Continuous rod tiedowns are a common way to restrain shearwall overturning in light-frame structures. Anchoring the rod run in a steel beam can be challenging, however, because the holdown typically aligns with the beam’s web and thus cannot pass through the beam. Welding, on the other hand, can cause brittleness and fracture of the rod or coupler at the location of the weld, especially in high-strength steel rods and couplers. An effective alternative also using high-strength rods is provided by the Simpson Strong-Tie® ATS-SBC steel-beam connector, which comes with a steel plate whose flat edges can be fillet welded to the steel beam or embed plate without brittle failure. Scott Fischer, P.E., of Simpson Strong-Tie explains the results of our lab testing in the following post. Continue Reading
I started off doing a four-part series on how connectors, fasteners, concrete anchors and cold-formed steel products are tested and load rated. I realized that holdown testing and evaluation is quite a bit different than wood connector testing, so there was an additional post on holdowns. We have done several posts on concrete anchor testing (here and here), but I realize I never did a proper post about how we test and load rate concrete products per ICC-ES AC398 and AC399.
AC398 – Cast-in-place Cold-formed Steel Connectors in Concrete for Light-frame Construction and AC399 – Cast-in-place Proprietary Bolts in concrete for Light-frame Construction are two acceptance criteria related to cast-in-place concrete products.
Cold-formed steel connectors embedded in concrete are not considered in ACI 318 Appendix D, so it was necessary to create criteria for evaluating those types of connectors. Some examples of products covered by AC398 are the MASA mudsill anchor, CBSQ post base, and the STHD holdown.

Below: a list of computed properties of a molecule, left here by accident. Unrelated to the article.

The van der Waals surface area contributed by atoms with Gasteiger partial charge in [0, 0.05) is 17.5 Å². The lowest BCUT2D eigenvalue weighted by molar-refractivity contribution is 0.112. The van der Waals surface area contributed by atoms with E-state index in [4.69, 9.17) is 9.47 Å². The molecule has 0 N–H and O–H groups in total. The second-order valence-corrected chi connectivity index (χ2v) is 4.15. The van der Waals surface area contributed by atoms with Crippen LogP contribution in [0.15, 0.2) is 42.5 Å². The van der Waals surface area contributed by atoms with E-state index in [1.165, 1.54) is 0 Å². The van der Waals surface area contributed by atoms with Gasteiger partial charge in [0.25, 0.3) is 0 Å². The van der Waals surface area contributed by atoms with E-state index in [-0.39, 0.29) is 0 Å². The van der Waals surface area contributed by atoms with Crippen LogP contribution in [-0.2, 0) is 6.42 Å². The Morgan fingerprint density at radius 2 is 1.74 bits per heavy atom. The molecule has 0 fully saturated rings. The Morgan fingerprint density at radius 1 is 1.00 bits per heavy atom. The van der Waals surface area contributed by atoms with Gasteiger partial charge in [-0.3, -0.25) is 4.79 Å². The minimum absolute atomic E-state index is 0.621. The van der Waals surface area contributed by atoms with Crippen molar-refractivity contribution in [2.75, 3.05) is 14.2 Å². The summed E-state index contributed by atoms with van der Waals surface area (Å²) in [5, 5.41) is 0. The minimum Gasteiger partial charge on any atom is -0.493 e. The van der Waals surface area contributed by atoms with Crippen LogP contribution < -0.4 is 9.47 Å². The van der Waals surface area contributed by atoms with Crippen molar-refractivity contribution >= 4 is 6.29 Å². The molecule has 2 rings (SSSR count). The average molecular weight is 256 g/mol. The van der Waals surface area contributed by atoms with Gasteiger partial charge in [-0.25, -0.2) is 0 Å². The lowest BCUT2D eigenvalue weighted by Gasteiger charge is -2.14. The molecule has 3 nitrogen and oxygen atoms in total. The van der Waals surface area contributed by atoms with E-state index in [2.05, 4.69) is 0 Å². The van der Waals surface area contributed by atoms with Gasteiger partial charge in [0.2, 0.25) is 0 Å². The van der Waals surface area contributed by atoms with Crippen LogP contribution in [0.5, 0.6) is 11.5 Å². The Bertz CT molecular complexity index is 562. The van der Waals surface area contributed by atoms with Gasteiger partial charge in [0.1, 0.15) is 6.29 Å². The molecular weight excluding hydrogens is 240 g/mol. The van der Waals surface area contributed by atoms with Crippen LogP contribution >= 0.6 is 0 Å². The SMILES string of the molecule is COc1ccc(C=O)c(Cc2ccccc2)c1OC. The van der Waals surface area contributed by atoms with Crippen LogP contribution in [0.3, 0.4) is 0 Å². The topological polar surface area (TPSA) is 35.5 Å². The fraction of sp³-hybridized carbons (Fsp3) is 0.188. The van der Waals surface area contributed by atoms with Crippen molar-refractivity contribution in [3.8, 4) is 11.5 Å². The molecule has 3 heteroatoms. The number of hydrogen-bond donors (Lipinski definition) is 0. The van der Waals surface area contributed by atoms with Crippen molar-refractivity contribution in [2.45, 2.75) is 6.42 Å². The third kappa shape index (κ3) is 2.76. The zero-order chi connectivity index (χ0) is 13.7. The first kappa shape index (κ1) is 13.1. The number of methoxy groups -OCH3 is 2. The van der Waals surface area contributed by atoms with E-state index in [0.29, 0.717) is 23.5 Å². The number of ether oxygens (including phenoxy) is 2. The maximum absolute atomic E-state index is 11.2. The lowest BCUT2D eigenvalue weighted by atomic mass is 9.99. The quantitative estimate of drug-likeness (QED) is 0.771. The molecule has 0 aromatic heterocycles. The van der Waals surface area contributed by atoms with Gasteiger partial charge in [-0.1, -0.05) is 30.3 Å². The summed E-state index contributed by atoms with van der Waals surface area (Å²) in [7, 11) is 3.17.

ACI 318 Appendix D addresses the design of cast-in-place anchors. However, the design methodology is limited to several standard bolt types.
There are a number of anchor bolt products that have proprietary features that fall outside the scope of ACI 318, so AC399 fills in that gap by establishing test procedures to evaluate cast-in-place specialty anchors. Simpson Strong-Tie SB and SSTB anchor bolts are two families of anchors we have tested in accordance with AC399.
SB and SSTB anchors have a sweep geometry which increases the concrete cover at the anchored end of the bolt, allowing them to achieve higher loads with a 1¾” edge distance. The SSTB is anchored with a double bend, whereas the SB utilizes a plate washer and double nut.
AC398 (concrete connectors) and AC399 (proprietary bolts) are similar in their test and evaluation methodology. AC398 addressing both tension and shear loads, whereas AC399 is limited to tension loads. Testing requires a minimum of 5 test specimens. These are the allowable load equations for AC398 and AC399:
For comparison, here is the standard AC13 allowable load equation for joist hangers:
Allowable Load = Lowest Ultimate / 3
Without getting into Greek letter overload, what are these terms doing?
Nu (or Vu) is the average maximum tested load. Calculating averages is something I actually remember from statistics class. Everything else I have to look up when we do these calculations.
(1 – K x COV) uses K as a statistical one-sided tolerance factor used to establish the 5 percent fractile value with 90% confidence. This term is to ensure that 95% of the actual tested strengths will exceed the 5% fractile value with 90% confidence. COV is the coefficient of variation, which is a measure of how variable your test results are. For the same average ultimate load, a higher COV will result in a lower allowable load.
The K value is 3.4 for the minimum required 5 tests, and it reduces as you run more tests. As K decreases, the allowable load increases. In practice, we usually run 7 to 10 tests for each installation we are evaluating.